This final report for a project to address the core questions regarding the use of pre-adjudication risk assessments in two counties in Oregon state, and as a result, the report fills a knowledge gap on how assessments are being applied in actual courtroom decision-making.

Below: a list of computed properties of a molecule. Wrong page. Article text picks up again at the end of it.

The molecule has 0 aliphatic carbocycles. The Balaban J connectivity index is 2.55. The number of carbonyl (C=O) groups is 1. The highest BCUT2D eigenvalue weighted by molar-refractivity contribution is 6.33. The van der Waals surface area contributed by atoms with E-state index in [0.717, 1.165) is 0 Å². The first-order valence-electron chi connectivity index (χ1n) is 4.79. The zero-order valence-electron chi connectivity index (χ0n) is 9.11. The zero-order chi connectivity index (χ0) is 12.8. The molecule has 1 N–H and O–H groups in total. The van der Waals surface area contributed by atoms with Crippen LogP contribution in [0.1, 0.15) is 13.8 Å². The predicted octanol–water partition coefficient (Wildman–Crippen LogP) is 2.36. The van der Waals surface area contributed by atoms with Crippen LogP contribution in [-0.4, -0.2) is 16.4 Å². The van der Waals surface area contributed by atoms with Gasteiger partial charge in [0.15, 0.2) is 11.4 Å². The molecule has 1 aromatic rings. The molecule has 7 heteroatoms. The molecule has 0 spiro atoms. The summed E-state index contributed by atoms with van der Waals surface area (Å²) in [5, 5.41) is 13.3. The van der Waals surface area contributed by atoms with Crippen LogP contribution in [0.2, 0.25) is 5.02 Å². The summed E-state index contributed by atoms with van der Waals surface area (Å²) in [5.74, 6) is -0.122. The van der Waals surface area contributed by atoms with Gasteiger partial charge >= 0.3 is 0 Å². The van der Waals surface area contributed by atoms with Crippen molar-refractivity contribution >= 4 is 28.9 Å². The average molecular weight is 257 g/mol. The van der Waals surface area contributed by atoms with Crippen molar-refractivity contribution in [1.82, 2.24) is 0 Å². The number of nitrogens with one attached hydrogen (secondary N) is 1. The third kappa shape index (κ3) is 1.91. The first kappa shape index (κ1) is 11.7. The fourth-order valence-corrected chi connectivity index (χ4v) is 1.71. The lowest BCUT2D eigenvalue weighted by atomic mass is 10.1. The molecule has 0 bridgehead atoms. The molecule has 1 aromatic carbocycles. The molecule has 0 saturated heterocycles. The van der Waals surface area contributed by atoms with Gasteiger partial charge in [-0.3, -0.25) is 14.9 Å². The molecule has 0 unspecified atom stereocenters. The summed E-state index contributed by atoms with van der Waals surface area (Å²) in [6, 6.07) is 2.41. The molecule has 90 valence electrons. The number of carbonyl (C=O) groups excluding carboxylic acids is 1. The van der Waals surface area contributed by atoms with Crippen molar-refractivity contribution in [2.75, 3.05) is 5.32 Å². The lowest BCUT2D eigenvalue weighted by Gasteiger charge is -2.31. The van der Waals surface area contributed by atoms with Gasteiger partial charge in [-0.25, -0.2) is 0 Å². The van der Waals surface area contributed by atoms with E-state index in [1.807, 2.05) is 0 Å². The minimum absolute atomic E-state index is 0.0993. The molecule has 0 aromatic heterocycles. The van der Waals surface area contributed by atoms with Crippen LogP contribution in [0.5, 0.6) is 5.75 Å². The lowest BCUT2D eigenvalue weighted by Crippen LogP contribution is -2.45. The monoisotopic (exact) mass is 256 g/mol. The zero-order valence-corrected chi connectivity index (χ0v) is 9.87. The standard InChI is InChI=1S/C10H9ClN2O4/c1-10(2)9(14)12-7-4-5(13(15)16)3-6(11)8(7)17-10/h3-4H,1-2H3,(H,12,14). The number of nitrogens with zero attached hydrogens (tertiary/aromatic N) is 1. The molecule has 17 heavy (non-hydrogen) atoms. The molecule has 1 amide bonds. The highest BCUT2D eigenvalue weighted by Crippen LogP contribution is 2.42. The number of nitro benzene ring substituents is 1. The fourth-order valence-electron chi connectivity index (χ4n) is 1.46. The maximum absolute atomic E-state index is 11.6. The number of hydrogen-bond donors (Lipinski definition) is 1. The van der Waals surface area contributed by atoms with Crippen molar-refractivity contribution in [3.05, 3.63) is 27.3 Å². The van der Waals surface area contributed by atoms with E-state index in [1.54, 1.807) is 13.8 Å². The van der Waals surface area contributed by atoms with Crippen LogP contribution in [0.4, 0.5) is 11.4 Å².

This paper reports on a research project that was designed to address these four core questions regarding the use of pre-adjudication risk assessments (PAA) in two Oregon counties that have utilized a PAA to inform criminal case negotiation since 2014: Has the introduction of a PAA into the court decision-making process impacted racial and ethnic disparities in sentencing outcomes over time in each county? Does one PAA process, such as the use of judicial conference versus normal approach, appear to produce more promising results in impacting racial or ethnic disparities? Using interviews and visual observations, such as viewing the judicial conferences where PAA is discussed, how does the PAA influence case discussion and negotiation, decision-making, and workgroup norms and culture? If the average risk scores and subsequent sentencing and supervision outcomes differ by race or ethnicity, is it the PAA that causes such disparate outcomes, or is their application, or both? The primary activities of the project involved quantitative data acquisition and analysis; 75 transcribed interviews with a variety of criminal justice workers; three observations of judicial settlement conferences; the mentorship plan required by the grant, which involved the provision of training opportunities. Results and findings for the four research questions are discussed in-depth, the authors note primary takeaways and limitations to the research and suggest that their findings may only be applicable to programs that are targeting like-defendants and cases, where defendants are assessed as being high to very-high risk and facing presumptive prison sentences.
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